Failing to Reach an Agreement Regarding Child Custody in Mediation Leads to a Court-Appointed Attorney or the Child’s Representative
If people can’t reach an agreement regarding custody and dissertation in mediation, then the next step is generally that the courts will appoint what they call an attorney for the children, or a child’s representative. The child’s representative or attorney for the children is exactly what it sounds like. It’s the attorney who is appointed by the courts.
Now, this avenue is more expensive than mediation because you’re going to have to pay a retainer to that children’s attorney. The attorney will generally begin by meeting with the mother and the father and anybody else involved in the case, and then sit down and try again to help the parties mediate an agreement. The parties may ask, “Why would we pay to have an attorney? Why should we try to sit down with this attorney to reach an agreement?” It’s really the last time when you can do it on the cheap or cheaper.
Unlike mediation, the meeting with the children’s representative or attorney is not confidential. This means that this attorney can go to the court after meeting with you and your spouse and say, “This is what I think should happen.” I warn people that if they want a mediation but they cross their arms and don’t really participate, they had better be careful, because the attorney for the children is going to say, “Hey, look, guys. Unless you work with me, unless you try to help to reach an agreement, I can go to the judge and I can tell the judge what I think should happen.
I tell them, “Unless you’re willing to surrender, again, the decision as to what’s going to happen with your children, you should give some serious thought about sitting down and talking with me.” If the parents can’t reach an agreement with the attorney for the children, a lot of times, the attorney will go in and make recommendations. Often, the next step is that the court will appoint what they call a 604B evaluator. A 604B evaluator is basically a psychologist or a psychiatrist who, again, will do interviews of the parents and anybody else involved. The evaluator will do psychological evaluations of the parties and anybody else involved with the care of the children. They will then make a report to the judge, based on their interviews and their psychological examinations, with a recommendation as to where the children should live, what type of custody it should be and what type of visitation it’s going to be.
Comparative Costs of Mediation and the Alternatives
If the parties do not like the report given by the attorney or the 604B, then they can go out and hire their own expert. I tell people that mediation is generally either free or very inexpensive compared to the cost of the alternatives. If the parties can’t reach an agreement in mediation, the court is going to come in and appoint an attorney for the children. The attorney for the children is going to order the parties to pay a retainer, a minimum of $3500 to $5,000. If the parties still can’t reach an agreement with that attorney and the court does appoint a 604B evaluator, the cost of a 604B evaluator generally starts anywhere between $5,000 to $7,500, not including the cost for them to come in and testify.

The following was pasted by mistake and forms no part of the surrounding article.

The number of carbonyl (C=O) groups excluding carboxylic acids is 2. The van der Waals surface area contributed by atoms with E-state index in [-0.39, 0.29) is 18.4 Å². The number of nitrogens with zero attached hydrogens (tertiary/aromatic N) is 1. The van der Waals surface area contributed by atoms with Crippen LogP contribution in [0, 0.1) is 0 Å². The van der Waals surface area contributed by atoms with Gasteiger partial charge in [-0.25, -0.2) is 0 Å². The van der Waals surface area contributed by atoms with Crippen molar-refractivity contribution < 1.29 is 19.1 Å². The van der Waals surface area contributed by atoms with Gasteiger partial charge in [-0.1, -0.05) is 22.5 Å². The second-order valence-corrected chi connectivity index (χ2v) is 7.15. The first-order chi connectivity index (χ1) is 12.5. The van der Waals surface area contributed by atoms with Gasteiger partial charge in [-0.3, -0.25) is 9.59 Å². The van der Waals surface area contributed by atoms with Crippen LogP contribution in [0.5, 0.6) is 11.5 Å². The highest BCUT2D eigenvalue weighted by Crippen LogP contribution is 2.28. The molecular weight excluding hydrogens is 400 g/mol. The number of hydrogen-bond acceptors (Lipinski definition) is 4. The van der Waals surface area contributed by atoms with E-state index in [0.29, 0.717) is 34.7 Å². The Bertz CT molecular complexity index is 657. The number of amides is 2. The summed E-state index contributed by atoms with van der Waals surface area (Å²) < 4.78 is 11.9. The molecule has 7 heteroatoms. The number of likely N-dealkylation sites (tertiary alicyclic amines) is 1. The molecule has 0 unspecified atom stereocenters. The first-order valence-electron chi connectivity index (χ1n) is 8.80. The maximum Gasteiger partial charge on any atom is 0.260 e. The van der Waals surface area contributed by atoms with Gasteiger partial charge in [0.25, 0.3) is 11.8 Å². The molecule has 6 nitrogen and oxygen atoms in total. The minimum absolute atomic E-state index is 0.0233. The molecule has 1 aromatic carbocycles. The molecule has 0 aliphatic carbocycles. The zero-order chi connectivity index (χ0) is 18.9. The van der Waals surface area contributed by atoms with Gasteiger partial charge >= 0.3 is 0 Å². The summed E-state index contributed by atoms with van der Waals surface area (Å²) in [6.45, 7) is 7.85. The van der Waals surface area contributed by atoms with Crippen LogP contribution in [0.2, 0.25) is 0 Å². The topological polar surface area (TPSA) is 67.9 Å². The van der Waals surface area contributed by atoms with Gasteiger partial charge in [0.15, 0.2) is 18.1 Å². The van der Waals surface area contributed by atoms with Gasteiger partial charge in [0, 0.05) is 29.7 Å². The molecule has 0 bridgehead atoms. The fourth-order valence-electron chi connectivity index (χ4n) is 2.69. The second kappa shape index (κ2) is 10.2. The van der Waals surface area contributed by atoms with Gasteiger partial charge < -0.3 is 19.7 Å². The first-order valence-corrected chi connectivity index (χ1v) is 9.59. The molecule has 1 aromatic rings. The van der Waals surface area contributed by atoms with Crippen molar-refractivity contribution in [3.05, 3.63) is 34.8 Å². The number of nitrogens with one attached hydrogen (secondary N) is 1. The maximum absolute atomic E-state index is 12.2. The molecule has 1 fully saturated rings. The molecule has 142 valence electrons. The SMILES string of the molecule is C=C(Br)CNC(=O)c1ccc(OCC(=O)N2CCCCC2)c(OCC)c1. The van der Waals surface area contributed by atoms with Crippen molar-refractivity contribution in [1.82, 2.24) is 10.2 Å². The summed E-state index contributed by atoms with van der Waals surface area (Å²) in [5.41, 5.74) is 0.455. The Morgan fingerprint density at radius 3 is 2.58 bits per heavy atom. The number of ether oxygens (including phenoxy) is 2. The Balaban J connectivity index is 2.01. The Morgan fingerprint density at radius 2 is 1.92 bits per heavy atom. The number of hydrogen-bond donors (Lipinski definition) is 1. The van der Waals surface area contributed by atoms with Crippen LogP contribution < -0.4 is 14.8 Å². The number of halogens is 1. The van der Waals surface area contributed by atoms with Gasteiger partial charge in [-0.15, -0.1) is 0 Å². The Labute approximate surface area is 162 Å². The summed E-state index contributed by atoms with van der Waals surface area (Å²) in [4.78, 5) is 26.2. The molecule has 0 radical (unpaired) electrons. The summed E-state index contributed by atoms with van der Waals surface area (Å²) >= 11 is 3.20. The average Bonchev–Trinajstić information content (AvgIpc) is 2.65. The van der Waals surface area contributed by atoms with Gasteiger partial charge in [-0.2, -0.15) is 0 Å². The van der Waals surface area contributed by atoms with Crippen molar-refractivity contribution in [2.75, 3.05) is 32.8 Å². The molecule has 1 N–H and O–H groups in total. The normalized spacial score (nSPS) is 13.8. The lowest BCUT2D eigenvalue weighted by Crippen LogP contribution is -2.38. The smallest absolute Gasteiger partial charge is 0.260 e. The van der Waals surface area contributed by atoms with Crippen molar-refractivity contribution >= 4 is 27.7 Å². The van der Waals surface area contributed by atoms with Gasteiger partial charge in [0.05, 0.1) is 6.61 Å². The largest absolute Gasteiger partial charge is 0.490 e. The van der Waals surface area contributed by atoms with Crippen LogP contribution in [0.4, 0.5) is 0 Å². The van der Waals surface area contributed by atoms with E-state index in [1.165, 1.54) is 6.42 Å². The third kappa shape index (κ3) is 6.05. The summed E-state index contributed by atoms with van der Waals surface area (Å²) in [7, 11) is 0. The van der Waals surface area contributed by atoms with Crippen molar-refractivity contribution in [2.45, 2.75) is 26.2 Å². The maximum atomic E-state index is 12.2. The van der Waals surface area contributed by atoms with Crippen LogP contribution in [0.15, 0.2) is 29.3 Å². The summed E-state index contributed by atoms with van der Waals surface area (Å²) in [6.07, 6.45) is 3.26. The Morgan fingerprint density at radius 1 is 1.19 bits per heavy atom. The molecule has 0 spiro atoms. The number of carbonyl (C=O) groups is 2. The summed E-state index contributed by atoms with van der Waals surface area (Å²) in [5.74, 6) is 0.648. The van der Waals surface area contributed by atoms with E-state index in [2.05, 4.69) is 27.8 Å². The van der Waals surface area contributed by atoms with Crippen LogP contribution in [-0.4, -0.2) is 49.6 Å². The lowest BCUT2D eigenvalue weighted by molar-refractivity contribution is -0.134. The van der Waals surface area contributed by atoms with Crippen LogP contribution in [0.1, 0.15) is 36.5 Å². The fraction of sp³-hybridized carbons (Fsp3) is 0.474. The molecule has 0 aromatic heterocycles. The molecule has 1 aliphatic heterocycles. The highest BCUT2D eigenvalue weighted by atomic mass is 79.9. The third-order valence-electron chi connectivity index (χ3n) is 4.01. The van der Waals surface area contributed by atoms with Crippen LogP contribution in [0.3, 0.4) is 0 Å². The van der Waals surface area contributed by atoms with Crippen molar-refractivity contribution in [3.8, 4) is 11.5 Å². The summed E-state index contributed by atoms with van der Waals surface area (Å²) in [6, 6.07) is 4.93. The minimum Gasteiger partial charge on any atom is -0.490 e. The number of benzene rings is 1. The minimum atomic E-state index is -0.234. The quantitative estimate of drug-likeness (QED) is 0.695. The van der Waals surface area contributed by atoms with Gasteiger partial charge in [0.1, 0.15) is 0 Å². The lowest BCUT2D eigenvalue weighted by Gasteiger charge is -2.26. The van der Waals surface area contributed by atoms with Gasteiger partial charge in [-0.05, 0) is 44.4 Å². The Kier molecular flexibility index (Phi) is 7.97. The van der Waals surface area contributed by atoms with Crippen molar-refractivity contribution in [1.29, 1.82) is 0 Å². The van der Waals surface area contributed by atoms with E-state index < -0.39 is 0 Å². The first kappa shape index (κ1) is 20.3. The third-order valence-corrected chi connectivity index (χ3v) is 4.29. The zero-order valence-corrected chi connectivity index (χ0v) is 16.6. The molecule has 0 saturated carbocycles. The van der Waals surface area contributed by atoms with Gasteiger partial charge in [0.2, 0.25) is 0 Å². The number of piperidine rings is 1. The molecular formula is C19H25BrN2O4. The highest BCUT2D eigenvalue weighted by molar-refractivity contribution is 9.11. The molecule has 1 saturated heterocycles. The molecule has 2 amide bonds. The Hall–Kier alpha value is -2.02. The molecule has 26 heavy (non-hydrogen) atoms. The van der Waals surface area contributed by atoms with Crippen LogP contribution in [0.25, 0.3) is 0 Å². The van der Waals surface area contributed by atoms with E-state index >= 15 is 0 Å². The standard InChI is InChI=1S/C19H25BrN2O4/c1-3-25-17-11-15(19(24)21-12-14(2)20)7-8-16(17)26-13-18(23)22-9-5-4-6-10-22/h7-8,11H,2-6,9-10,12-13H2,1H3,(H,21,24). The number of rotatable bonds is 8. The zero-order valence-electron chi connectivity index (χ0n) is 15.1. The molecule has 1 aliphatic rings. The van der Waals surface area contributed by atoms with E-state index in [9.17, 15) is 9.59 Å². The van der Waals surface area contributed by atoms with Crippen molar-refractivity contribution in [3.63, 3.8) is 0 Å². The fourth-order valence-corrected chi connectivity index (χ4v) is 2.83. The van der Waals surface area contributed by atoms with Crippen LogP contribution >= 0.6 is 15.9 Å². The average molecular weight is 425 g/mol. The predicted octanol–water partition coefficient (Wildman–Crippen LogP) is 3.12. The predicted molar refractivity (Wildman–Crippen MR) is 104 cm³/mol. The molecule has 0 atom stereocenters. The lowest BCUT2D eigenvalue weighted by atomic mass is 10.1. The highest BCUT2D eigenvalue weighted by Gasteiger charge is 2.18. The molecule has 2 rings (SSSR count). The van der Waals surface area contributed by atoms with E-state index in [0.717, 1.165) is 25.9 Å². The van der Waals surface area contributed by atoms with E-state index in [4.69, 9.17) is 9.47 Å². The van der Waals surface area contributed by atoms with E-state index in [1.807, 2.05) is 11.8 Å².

Again, if the parties want to go out and get their own evaluation, then you’re talking about another $5,000 to $7,500 to $10,000. You can see how it gets very expensive very quickly.
I tell people all of this upfront because I think it’s very important, not only for them to understand the process, but to have an incentive to sit down and work with each in situations where they don’t want to cooperate with each other. If you can’t reach an agreement, depending on the 604B evaluator’s report, you can go to trial, but it gets very expensive very quickly. It’s very important for people to sit down in any type of circumstances involving children and try to reach agreements.
Interviewer: If the case goes to trial, what happens then?
Mark Kezy: If it goes to trial, you’re talking about having the parents testify. You’re talking about people who are involved in the care of the children, including their educators, coming in to testify. You’re talking about having the experts, the 604B evaluators, coming in and testifying. You’re talking a whole week or more of trial, just involving the custody and visitation of the children.
Interviewer: I want to go back a little bit. You said that there’s generally a 75% success rate in the mediation process. If the parties can agree to seven – or eight or six – of ten issues, what are typically the things that they don’t agree on that would land them in a situation where they’d have to get additional experts to come in?
Mark Kezy: Again, what I’ll say that a lot of times, the things that the parties can’t agree on are not really the most critical things. For instance, they might get hung up on is whether the kids come home on Monday, as opposed to Sunday. What times do the kids get picked up? What times do the kids get dropped off?